Layering for a cold weather run

Aaaah, the summer months, a time of easy decision on what to wear on a run – shorts, light shirt, and maybe a hat.

WHAT? It’s January, oh boy! Different story!

Deciding what to wear now takes a little more effort and often some hesitation. We all seem to have different opinions on whether 32 degrees is ok for shorts, or how many layers of shirts are needed, or when mittens are a must, or should tights and pants be worn? There is no correct answer; we all react to the cold differently. Here are a few points to consider:

1. Dress in layers:

a. Base Layer – this should be light, soft and moisture-wicking (avoid cotton as it absorbs moisture and will keep you feeling cold).

b. Mid-Layer – this should be the one that keeps you warm. It also could be a top-layer, depending upon the temperature and/or your need for warmth. Myself, if it is a mid-layer, I like a long sleeve technical running shirt. If it is the top layer, I like a ¼-zip technical running shirt (the ¼-zip allows me to zip/unzip if I get a bit warm and I need to cool a bit.

c. Outer Layer – this could be one of two types of clothing: either a mid-layer type long-sleeve ¼-zip running shirt or a windproof, water repellant/proof shell. Your choice depending upon the weather conditions: windy, raining, snowing, etc.

2. Shorts/Pants/Tights:

a. Shorts – these will only offer so much protection, how long are the shorts?

b. Compression Shorts – these will provide some warmth and comfort if you are only concerned about your thighs and hamstrings. I do like these for when racing in temps around 30 – 40 degrees.

c. Tights – I prefer tights when doing runs that are more quality based, you get the comfort of compression and warmth without the “bagginess.”

d. Pants – I don’t mean the “sweat” pants from the 1970’s, these shield you from the cold and are probably less embarrassing than wearing the tights at Dunkin’s for the after-run coffee.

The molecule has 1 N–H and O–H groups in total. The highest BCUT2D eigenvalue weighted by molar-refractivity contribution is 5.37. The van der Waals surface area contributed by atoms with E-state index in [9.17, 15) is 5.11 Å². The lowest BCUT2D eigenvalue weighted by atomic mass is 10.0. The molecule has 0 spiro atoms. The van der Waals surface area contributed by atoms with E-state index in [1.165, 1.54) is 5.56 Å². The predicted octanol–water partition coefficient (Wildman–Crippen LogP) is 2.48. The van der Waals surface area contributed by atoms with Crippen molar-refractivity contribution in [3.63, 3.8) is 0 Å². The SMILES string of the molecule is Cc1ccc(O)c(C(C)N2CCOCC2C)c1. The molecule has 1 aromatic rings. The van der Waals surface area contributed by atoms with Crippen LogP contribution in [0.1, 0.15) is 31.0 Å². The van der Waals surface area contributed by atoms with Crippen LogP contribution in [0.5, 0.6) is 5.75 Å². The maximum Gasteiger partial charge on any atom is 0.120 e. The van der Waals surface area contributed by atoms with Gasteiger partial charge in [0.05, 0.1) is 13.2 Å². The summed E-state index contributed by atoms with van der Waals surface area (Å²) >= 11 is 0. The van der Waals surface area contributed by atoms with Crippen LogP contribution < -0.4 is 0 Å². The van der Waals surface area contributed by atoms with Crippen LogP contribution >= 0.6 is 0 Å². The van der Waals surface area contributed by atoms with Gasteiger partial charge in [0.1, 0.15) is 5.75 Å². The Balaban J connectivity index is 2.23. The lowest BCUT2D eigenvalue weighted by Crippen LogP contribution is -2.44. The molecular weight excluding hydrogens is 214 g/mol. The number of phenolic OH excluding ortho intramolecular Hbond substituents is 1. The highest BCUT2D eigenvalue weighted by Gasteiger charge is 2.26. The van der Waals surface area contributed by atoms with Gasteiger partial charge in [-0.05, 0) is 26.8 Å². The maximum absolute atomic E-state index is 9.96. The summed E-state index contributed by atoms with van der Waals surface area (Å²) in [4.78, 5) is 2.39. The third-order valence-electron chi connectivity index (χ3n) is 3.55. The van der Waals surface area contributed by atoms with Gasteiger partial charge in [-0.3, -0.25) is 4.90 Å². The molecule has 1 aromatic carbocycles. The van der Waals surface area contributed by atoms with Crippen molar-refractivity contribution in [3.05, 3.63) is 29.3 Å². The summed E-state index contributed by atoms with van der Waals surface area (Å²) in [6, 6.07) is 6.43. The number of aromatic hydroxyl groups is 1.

3. Socks/Hats/Gloves:

a. Socks – definitely personnel, but wool is a good insulator and will keep you warm even if they get wet.

b. Hats – we have all heard it many times, 99% of your body heat goes out through your head (100% if you are lacking some wool up there). Believe it or not, there are lightweight hats and heavy hats, doesn’t hurt to have a couple of kinds.

c. Gloves (or Mittens) – Hands and fingers are very vulnerable to the cold, so find yourself some comfortable running gloves (or go back to the 1970’s and use a pair of tube socks or gardening gloves); if it’s extra cold maybe mittens, because we all know “thumb in the thumb hole, fingers all together, that’s what we do in mitten weather.”

Again, I did some googling: “Dressing for winter running” and quite a lot of sites came up providing expert advice. has an article: “” written by Amby Burfoot; it includes the chart attached that Rebekah Tregger included in a recent strider post from Saturday’s rainy run. has an article: “” written by Caroline Bell, which I found to confirm a lot of what I’ve come to learn over the years, first being:

1. Dress for temperatures that are 10-20 degrees warmer than what the thermometer reads; another way of stating if you are warm/comfortable before you start your run, you might be overdressed.

A second thing I learned (the hard way):

2. If at all possible, start your run into the wind, have the wind at your back for the second half. Windchill is real, no matter what, you will warm up during your run and if you finish with the wind in your face, it will feel that much colder! Fella’s, depending upon the pants you are wearing, it’s not just your face that will feel the effect of the wind – just sayin’!